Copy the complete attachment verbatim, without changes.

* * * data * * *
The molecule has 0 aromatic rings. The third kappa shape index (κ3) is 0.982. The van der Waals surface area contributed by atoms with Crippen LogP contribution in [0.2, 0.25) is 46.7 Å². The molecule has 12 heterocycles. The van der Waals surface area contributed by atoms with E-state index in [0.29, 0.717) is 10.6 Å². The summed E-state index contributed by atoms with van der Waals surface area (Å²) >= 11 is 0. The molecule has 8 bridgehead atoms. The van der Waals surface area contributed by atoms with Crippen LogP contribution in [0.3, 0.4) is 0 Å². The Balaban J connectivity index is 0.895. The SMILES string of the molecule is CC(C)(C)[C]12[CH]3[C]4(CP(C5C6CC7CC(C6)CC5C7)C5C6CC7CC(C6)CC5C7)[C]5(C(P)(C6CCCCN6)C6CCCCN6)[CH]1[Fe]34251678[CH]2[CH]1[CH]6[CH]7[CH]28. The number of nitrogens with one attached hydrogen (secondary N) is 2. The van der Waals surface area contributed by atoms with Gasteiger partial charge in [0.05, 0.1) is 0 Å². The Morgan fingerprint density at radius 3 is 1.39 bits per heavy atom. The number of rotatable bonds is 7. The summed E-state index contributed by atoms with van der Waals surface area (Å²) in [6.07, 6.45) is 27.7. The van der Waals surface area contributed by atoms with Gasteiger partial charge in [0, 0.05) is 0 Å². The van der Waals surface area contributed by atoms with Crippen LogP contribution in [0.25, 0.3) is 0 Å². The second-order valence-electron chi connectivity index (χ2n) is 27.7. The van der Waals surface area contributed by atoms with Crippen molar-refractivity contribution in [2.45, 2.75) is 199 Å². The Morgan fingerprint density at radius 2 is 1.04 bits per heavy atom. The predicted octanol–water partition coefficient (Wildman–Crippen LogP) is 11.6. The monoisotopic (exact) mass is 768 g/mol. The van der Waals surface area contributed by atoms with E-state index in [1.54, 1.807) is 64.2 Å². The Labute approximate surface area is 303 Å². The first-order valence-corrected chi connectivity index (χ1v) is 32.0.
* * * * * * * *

The molecule has 0 aromatic rings. The third kappa shape index (κ3) is 0.982. The van der Waals surface area contributed by atoms with Crippen LogP contribution in [0.2, 0.25) is 46.7 Å². The molecule has 12 heterocycles. The van der Waals surface area contributed by atoms with E-state index in [0.29, 0.717) is 10.6 Å². The summed E-state index contributed by atoms with van der Waals surface area (Å²) >= 11 is 0. The molecule has 8 bridgehead atoms. The van der Waals surface area contributed by atoms with Crippen LogP contribution in [0.3, 0.4) is 0 Å². The Balaban J connectivity index is 0.895. The SMILES string of the molecule is CC(C)(C)[C]12[CH]3[C]4(CP(C5C6CC7CC(C6)CC5C7)C5C6CC7CC(C6)CC5C7)[C]5(C(P)(C6CCCCN6)C6CCCCN6)[CH]1[Fe]34251678[CH]2[CH]1[CH]6[CH]7[CH]28. The number of nitrogens with one attached hydrogen (secondary N) is 2. The van der Waals surface area contributed by atoms with Gasteiger partial charge in [0.05, 0.1) is 0 Å². The Morgan fingerprint density at radius 3 is 1.39 bits per heavy atom. The number of rotatable bonds is 7. The summed E-state index contributed by atoms with van der Waals surface area (Å²) in [6.07, 6.45) is 27.7. The van der Waals surface area contributed by atoms with Gasteiger partial charge in [0, 0.05) is 0 Å². The van der Waals surface area contributed by atoms with Crippen LogP contribution in [0.25, 0.3) is 0 Å². The second-order valence-electron chi connectivity index (χ2n) is 27.7. The van der Waals surface area contributed by atoms with Crippen molar-refractivity contribution in [2.45, 2.75) is 199 Å². The Morgan fingerprint density at radius 2 is 1.04 bits per heavy atom. The predicted octanol–water partition coefficient (Wildman–Crippen LogP) is 11.6. The monoisotopic (exact) mass is 768 g/mol. The van der Waals surface area contributed by atoms with E-state index in [1.54, 1.807) is 64.2 Å². The Labute approximate surface area is 303 Å². The first-order valence-corrected chi connectivity index (χ1v) is 32.0.